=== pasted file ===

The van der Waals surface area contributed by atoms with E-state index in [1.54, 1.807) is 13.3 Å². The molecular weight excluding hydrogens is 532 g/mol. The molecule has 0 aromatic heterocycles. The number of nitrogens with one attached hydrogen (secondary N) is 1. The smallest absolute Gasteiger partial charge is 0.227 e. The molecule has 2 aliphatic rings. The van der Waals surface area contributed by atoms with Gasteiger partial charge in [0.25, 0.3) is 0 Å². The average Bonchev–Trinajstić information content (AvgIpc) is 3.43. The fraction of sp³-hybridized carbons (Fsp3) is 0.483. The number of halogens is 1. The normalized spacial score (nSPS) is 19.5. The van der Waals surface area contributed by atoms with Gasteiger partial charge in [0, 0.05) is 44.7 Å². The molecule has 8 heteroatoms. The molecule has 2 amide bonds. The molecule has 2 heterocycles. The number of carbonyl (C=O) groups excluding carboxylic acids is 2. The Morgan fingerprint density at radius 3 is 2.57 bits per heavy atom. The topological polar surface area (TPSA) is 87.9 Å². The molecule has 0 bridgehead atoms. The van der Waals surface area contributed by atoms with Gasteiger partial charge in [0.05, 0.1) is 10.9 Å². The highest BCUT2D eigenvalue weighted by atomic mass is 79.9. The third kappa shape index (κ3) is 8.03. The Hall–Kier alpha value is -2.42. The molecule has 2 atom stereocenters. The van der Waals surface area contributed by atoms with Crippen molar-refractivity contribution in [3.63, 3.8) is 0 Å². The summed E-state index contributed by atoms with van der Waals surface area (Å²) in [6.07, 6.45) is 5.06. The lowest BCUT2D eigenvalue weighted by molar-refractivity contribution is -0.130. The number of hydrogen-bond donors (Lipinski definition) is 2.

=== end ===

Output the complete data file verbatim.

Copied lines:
The van der Waals surface area contributed by atoms with E-state index in [1.54, 1.807) is 13.3 Å². The molecular weight excluding hydrogens is 532 g/mol. The molecule has 0 aromatic heterocycles. The number of nitrogens with one attached hydrogen (secondary N) is 1. The smallest absolute Gasteiger partial charge is 0.227 e. The molecule has 2 aliphatic rings. The van der Waals surface area contributed by atoms with Gasteiger partial charge in [0.25, 0.3) is 0 Å². The average Bonchev–Trinajstić information content (AvgIpc) is 3.43. The fraction of sp³-hybridized carbons (Fsp3) is 0.483. The number of halogens is 1. The normalized spacial score (nSPS) is 19.5. The van der Waals surface area contributed by atoms with Gasteiger partial charge in [0, 0.05) is 44.7 Å². The molecule has 8 heteroatoms. The molecule has 2 amide bonds. The molecule has 2 heterocycles. The number of carbonyl (C=O) groups excluding carboxylic acids is 2. The Morgan fingerprint density at radius 3 is 2.57 bits per heavy atom. The topological polar surface area (TPSA) is 87.9 Å². The molecule has 0 bridgehead atoms. The van der Waals surface area contributed by atoms with Gasteiger partial charge in [0.05, 0.1) is 10.9 Å². The highest BCUT2D eigenvalue weighted by atomic mass is 79.9. The third kappa shape index (κ3) is 8.03. The Hall–Kier alpha value is -2.42. The molecule has 2 atom stereocenters. The van der Waals surface area contributed by atoms with Crippen molar-refractivity contribution in [3.63, 3.8) is 0 Å². The summed E-state index contributed by atoms with van der Waals surface area (Å²) in [6.07, 6.45) is 5.06. The lowest BCUT2D eigenvalue weighted by molar-refractivity contribution is -0.130. The number of hydrogen-bond donors (Lipinski definition) is 2.